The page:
What started as a sore tongue for Eva Grayzel more than a decade ago turned out to be a tumor that went misdiagnosed for two years.
Now the Jewish storyteller and survivor of stage IV cancer travels the country warning people to “go with your gut” when dealing with doctors and to push their dentists to conduct full oral examinations on a regular basis.
But there’s another message the Pennsylvania resident weaves into her colorful stories: Spirituality is also important when facing illness or death.
During a recent visit to Jacksonville, she shared how prayers of gratitude helped her through surgery and devastating radiation treatments. And so did God working through other people.
“You don’t realize the value of religious community until you’re sick,” Grayzel told close to 100 gathered late last month at the Jacksonville Marriott Southpoint.
Grayzel’s hard-learned lesson is one that the medical community seems to be learning as well.
A growing number of health-care institutions, from hospitals to medical schools, are adopting attitudes and programs integrating spirituality and medicine.
“More and more research is being done” on the role of spirituality in healing, said Christina Puchalski, founder and executive director of the George Washington Institute for Spirituality and Health and a physician at George Washington University. “There’s a lot of talk about what gives meaning and how spirituality is a way” to help patients cope with suffering.
Puchalski said the long-time opposition to spiritual approaches began to fade in the 1990s. “People just got tired of a very mechanized, science-based health care system,” Puchalski said. “They wanted to be treated like people; they wanted relationships.”
The result has been the creation of organizations such as Puchalski’s and a proliferation of scientific research into the effectiveness and use of alternative and complementary health practices, such as acupuncture and Eastern medicine. Institutions have also began to affirm patients’ spirituality and to offer programs “to help them find their own inner resources to heal and find wholeness,” she said.
Religious acceptance grows
But it’s not just health-care professionals seeing the light that accounts for the change in attitude, others say. It’s also occurred because religious groups and individuals began to recognize the ancient – and long ignored – healing practices built into their own traditions.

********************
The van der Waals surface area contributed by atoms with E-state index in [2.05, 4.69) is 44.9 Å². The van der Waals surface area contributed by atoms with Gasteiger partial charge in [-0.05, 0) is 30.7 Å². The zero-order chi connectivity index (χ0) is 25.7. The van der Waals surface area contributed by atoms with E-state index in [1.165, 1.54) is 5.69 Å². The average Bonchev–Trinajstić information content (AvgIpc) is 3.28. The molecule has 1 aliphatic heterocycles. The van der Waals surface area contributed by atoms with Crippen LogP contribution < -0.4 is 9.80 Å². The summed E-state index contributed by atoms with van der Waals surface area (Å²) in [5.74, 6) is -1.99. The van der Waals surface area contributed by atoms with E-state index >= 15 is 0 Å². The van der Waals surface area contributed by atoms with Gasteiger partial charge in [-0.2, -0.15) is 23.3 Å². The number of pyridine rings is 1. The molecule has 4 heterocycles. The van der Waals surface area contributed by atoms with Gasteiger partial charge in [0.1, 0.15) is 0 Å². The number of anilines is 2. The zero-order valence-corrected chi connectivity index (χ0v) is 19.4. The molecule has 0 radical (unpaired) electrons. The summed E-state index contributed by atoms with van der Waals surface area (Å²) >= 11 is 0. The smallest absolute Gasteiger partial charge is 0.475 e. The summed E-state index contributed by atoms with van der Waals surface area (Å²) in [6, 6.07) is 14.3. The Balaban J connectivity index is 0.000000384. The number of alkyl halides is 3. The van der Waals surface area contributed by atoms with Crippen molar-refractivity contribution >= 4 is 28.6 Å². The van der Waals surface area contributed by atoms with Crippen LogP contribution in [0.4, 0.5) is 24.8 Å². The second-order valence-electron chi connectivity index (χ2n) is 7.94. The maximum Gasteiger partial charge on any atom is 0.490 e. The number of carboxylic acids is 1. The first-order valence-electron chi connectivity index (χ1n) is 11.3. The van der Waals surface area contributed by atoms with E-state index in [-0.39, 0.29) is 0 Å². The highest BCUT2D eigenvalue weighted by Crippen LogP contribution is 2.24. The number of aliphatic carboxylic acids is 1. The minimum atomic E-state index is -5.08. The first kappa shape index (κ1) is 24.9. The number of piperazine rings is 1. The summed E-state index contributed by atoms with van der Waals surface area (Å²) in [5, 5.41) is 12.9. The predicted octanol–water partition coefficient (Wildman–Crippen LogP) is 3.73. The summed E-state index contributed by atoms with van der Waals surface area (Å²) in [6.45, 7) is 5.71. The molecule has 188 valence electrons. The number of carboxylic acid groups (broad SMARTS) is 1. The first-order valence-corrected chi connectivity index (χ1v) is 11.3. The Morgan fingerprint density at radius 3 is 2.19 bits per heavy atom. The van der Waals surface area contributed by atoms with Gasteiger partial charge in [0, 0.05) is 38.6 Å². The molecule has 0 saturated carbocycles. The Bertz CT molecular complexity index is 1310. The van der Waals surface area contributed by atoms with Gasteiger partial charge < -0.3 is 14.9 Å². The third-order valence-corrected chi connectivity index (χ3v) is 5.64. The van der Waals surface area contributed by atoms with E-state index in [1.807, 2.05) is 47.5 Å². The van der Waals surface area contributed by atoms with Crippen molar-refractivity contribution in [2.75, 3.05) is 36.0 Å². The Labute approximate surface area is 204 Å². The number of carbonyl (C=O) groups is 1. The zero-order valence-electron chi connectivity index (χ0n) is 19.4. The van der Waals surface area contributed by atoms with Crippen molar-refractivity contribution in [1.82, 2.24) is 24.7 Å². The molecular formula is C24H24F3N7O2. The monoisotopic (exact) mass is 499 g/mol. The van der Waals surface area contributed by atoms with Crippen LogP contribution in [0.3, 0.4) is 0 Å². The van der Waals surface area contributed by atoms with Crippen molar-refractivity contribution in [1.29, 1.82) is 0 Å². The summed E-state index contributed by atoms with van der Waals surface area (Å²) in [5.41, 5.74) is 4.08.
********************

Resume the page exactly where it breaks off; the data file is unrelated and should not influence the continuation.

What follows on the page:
Francis McNutt has watched that phenomenon among Christians. He is the co-founder of Christian Healing Ministries, a Jacksonville-based ecumenical organization that promotes healing prayer. Its work has been internationally recognized.
McNutt is a former Catholic priest who has been involved in Christian approaches to healing for four decades. In that time he’s watched as healing prayer and services have moved from exclusively Pentecostal settings to the sanctuaries of Catholic, Episcopal, Lutheran and other mainline churches.
“It’s no longer a big deal for a [Catholic] priest to have a healing service,” McNutt said.
The Rev. Jose Maniyangat can vouch for that. His monthly healing service at St. Mary’s Catholic Church in Macclenny draws up to 500, compared to just a few dozen when it began in 1999.
Maniyangat said he has noted a growing acceptance among church leaders and lay people, and noted that those attending his services also come from the ranks of Protestants and even non-believers.
Media, pop culture take note
The importance of spirituality and healing has even reached a mainstream, pop culture level, said Judith McNutt, wife of Francis McNutt and co-founder of the spirituality center.
“‘Spirituality and health’ is the buzzword,” Judith McNutt said. “Time, Newsweek, every major magazine has done something on spirituality and health in the last five years – Oprah’s doing it.”
Interest in the media coincided with popular interest in Eastern and New Age religions that are perceived to have a greater focus on the spiritual dimensions of health, she said.
Doctors have definitely taken note, Francis McNutt added.
“When you address a group, you don’t have to prove that this is at least interesting and worthy to be heard,” he said.
Spirituality becoming required
The topic is not only being heard, but becoming required, said Mark McIntosh, a physician at Shands Jacksonville hospital and director of its corporate wellness program.
Accreditation agencies are beginning to demand institutions demonstrate competence in spiritual wellness, especially in oncology programs where patients and their families face life-threatening conditions, McIntosh said.
Shands is among a growing number of institutions implementing such approaches for patients whether they’re facing death or not, he said. Known as palliative care, it uses an interdisciplinary team approach in which patients receive a special assessment used to tailor an integrated medical, psychological and spiritual healing plan.
“Three-quarters of hospitals across the country have a palliative care type program … because obviously [life-threatening illness] has huge ramifications, including spiritual and economic,” he said.